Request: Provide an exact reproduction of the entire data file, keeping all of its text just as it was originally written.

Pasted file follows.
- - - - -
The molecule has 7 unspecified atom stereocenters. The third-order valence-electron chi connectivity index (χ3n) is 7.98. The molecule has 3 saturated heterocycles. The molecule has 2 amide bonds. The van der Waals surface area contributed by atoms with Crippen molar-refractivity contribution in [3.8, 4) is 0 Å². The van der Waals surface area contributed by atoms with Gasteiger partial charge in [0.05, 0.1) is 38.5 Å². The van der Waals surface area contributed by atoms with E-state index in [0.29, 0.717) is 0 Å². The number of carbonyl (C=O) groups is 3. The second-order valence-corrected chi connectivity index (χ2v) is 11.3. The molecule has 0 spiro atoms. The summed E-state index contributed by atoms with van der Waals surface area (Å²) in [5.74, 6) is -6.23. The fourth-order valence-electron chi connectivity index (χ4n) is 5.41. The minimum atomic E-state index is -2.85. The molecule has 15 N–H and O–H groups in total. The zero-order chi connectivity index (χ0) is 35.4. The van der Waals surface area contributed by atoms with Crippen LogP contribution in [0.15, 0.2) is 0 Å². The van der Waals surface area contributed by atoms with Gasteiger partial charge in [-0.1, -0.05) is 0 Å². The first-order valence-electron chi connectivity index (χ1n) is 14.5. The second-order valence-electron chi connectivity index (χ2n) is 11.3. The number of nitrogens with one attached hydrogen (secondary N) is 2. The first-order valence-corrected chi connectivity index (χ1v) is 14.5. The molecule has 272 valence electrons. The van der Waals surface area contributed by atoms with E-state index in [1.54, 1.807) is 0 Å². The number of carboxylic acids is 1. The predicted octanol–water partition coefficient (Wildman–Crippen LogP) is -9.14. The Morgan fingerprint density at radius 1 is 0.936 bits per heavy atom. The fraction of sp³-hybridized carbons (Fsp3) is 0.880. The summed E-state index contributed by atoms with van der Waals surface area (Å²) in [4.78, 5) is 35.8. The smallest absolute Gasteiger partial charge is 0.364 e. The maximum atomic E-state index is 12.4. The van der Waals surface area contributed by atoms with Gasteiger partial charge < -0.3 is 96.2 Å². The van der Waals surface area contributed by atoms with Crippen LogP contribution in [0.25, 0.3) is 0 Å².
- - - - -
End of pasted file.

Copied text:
The molecule has 7 unspecified atom stereocenters. The third-order valence-electron chi connectivity index (χ3n) is 7.98. The molecule has 3 saturated heterocycles. The molecule has 2 amide bonds. The van der Waals surface area contributed by atoms with Crippen molar-refractivity contribution in [3.8, 4) is 0 Å². The van der Waals surface area contributed by atoms with Gasteiger partial charge in [0.05, 0.1) is 38.5 Å². The van der Waals surface area contributed by atoms with E-state index in [0.29, 0.717) is 0 Å². The number of carbonyl (C=O) groups is 3. The second-order valence-corrected chi connectivity index (χ2v) is 11.3. The molecule has 0 spiro atoms. The summed E-state index contributed by atoms with van der Waals surface area (Å²) in [5.74, 6) is -6.23. The fourth-order valence-electron chi connectivity index (χ4n) is 5.41. The minimum atomic E-state index is -2.85. The molecule has 15 N–H and O–H groups in total. The zero-order chi connectivity index (χ0) is 35.4. The van der Waals surface area contributed by atoms with Crippen LogP contribution in [0.15, 0.2) is 0 Å². The van der Waals surface area contributed by atoms with Gasteiger partial charge in [-0.1, -0.05) is 0 Å². The first-order valence-electron chi connectivity index (χ1n) is 14.5. The second-order valence-electron chi connectivity index (χ2n) is 11.3. The number of nitrogens with one attached hydrogen (secondary N) is 2. The first-order valence-corrected chi connectivity index (χ1v) is 14.5. The molecule has 272 valence electrons. The van der Waals surface area contributed by atoms with E-state index in [1.54, 1.807) is 0 Å². The number of carboxylic acids is 1. The predicted octanol–water partition coefficient (Wildman–Crippen LogP) is -9.14. The Morgan fingerprint density at radius 1 is 0.936 bits per heavy atom. The fraction of sp³-hybridized carbons (Fsp3) is 0.880. The summed E-state index contributed by atoms with van der Waals surface area (Å²) in [4.78, 5) is 35.8. The smallest absolute Gasteiger partial charge is 0.364 e. The maximum atomic E-state index is 12.4. The van der Waals surface area contributed by atoms with Gasteiger partial charge < -0.3 is 96.2 Å². The van der Waals surface area contributed by atoms with Crippen LogP contribution in [0.25, 0.3) is 0 Å².